First reader says: “This has a great beginning. The story itself isn’t really that new. Too bad he didn’t do something really unique with the idea.” (I removed plot details) This is a writer I’d like to publish, but it sounds like a rewrite request at best. Shall we see?
Opening establishes speculative element and first-level character motivation. I’d like to see just a little more detail of the cars or the lot to make the scene real to me. Picks up nicely once the dialogue begins. Very interesting concept. I’m beginning to feel this is just a neat idea without a story until the line about “saving” at the end of page 3. Still, my patience is a little thin. Protagonist seems unmotivated. I wonder why she doesn’t react to his talking to his car. I do like her high-maintenance request of him.
Story is drifting. Dialogue is fine, but what is missing is character motivation. Without that, there’s no complication to create story tension. I like Bethel. Explanation of idea on page 7 (via dialogue). I pick up on the computer line right away; it would be a complication in the larger picture, but I doubt it’s really going to be a complication in this story (nor should it at this point). Shows how hungry I am for story tension. I’m not getting the right vibe from MC. He seems genuinely disinterested, even hostile toward the woman rather than shy or socially clumsy. What does he want?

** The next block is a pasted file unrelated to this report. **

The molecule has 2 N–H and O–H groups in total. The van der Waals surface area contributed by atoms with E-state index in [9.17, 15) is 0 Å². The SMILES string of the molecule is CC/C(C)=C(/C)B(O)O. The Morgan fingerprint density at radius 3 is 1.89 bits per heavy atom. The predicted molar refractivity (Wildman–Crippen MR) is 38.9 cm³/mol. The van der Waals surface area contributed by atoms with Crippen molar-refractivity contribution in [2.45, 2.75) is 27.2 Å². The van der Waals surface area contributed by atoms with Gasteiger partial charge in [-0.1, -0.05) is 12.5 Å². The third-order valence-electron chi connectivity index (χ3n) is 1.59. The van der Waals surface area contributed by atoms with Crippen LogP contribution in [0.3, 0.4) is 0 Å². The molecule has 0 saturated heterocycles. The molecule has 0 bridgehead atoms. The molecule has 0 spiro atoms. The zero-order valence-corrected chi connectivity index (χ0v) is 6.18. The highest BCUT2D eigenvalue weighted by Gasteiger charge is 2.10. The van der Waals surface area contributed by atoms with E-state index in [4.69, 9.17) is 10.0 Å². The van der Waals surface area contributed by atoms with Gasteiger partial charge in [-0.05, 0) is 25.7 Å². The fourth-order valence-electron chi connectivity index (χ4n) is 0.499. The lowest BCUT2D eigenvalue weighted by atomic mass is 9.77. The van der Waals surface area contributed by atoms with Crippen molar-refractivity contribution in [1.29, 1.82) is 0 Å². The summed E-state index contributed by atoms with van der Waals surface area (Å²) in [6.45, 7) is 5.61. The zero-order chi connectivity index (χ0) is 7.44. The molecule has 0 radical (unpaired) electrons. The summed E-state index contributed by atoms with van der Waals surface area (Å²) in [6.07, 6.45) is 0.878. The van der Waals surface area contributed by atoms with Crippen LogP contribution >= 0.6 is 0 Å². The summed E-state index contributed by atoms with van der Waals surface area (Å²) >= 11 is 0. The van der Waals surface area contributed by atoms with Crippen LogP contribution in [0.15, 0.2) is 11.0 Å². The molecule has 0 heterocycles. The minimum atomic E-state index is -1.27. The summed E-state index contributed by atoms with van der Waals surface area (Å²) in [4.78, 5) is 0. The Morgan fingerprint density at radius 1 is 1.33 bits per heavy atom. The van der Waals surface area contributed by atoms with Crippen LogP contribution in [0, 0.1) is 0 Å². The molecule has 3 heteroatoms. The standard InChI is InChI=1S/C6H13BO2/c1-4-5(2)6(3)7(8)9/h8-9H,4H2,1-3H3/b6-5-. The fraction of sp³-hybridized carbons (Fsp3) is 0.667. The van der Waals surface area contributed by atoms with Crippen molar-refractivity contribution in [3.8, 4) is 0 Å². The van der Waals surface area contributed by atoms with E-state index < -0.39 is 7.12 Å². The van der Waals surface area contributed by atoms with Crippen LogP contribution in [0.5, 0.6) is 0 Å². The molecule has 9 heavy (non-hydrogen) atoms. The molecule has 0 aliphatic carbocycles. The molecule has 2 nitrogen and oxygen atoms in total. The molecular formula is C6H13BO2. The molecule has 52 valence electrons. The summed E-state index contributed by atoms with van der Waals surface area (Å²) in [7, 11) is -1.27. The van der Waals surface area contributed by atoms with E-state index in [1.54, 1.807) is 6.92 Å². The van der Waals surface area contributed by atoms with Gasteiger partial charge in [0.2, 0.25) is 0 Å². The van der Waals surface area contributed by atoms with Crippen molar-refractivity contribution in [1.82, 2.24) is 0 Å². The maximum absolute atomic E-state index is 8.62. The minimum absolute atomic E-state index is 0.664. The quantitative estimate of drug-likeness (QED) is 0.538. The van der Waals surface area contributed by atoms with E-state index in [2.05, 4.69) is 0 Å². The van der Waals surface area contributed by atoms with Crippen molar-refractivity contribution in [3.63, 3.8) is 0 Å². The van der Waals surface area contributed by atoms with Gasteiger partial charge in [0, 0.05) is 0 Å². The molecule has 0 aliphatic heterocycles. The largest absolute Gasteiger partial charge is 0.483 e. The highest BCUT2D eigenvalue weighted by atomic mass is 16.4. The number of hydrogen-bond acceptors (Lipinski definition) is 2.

Page 10 brings a somewhat trite complication (but to what?) She’s too accepting of his gift, I think. Where is the tension in this story? We’re more than halfway through. This herd concept seems just thrown in, yet I suspect it’s important. Why doesn’t he think about that when freeing Bethel rather than the chit-chatty stuff? That might give the MC a sense of purpose that would go a long way toward creating story tension.
Boyfriend returns on cue and his reactions seem cardboard. Fight scene is good. Follow up seems a bit scripted. The ending makes logical sense, but I’m not emotionally invested. This is an idea that deserves a deeper exploration, I think.
Slush-o-meter (1-10): 6 An excellent idea that is somewhat squandered in a by the numbers story. It’s not bad, but not really compelling either.
Story 58 (1/6/2011 Fantasy 5673 words)
First reader says: “At the beginning of the story, the POV is on the run from her people who think she is cursed. After about 10 pages she escapes and later finds a man left behind. The POV has no goal to overcome and there is no character change. The story isn’t really hers, but it [belongs to] the man she meets. He’s the one who needs to make a choice. She mainly reacts to circumstances.” (plot details removed)